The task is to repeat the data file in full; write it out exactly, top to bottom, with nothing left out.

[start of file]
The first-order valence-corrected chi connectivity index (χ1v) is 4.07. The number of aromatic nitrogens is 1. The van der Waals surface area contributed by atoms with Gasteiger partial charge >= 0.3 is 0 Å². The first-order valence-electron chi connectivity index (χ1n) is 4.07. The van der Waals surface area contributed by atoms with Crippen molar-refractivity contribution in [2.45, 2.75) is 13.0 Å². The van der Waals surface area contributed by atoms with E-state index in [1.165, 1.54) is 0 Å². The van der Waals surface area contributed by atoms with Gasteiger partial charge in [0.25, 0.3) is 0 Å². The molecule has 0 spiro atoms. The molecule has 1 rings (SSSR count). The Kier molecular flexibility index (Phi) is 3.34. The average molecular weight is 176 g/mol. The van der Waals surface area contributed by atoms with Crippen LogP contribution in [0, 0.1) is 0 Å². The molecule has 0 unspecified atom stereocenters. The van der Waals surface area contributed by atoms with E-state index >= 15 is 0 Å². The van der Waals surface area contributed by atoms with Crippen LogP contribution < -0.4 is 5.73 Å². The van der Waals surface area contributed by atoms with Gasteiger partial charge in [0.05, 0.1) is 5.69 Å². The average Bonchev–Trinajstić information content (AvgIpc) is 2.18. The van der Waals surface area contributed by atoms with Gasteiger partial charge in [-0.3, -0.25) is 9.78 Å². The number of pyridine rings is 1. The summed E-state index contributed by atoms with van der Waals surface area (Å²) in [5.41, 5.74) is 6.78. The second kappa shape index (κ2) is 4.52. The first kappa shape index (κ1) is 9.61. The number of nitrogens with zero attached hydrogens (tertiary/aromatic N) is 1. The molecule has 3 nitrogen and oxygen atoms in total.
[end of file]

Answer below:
The first-order valence-corrected chi connectivity index (χ1v) is 4.07. The number of aromatic nitrogens is 1. The van der Waals surface area contributed by atoms with Gasteiger partial charge >= 0.3 is 0 Å². The first-order valence-electron chi connectivity index (χ1n) is 4.07. The van der Waals surface area contributed by atoms with Crippen molar-refractivity contribution in [2.45, 2.75) is 13.0 Å². The van der Waals surface area contributed by atoms with E-state index in [1.165, 1.54) is 0 Å². The van der Waals surface area contributed by atoms with Gasteiger partial charge in [0.25, 0.3) is 0 Å². The molecule has 0 spiro atoms. The molecule has 1 rings (SSSR count). The Kier molecular flexibility index (Phi) is 3.34. The average molecular weight is 176 g/mol. The van der Waals surface area contributed by atoms with Crippen LogP contribution in [0, 0.1) is 0 Å². The molecule has 0 unspecified atom stereocenters. The van der Waals surface area contributed by atoms with E-state index >= 15 is 0 Å². The van der Waals surface area contributed by atoms with Crippen LogP contribution < -0.4 is 5.73 Å². The van der Waals surface area contributed by atoms with Gasteiger partial charge in [0.05, 0.1) is 5.69 Å². The average Bonchev–Trinajstić information content (AvgIpc) is 2.18. The van der Waals surface area contributed by atoms with Gasteiger partial charge in [-0.3, -0.25) is 9.78 Å². The number of pyridine rings is 1. The summed E-state index contributed by atoms with van der Waals surface area (Å²) in [5.41, 5.74) is 6.78. The second kappa shape index (κ2) is 4.52. The first kappa shape index (κ1) is 9.61. The number of nitrogens with zero attached hydrogens (tertiary/aromatic N) is 1. The molecule has 3 nitrogen and oxygen atoms in total.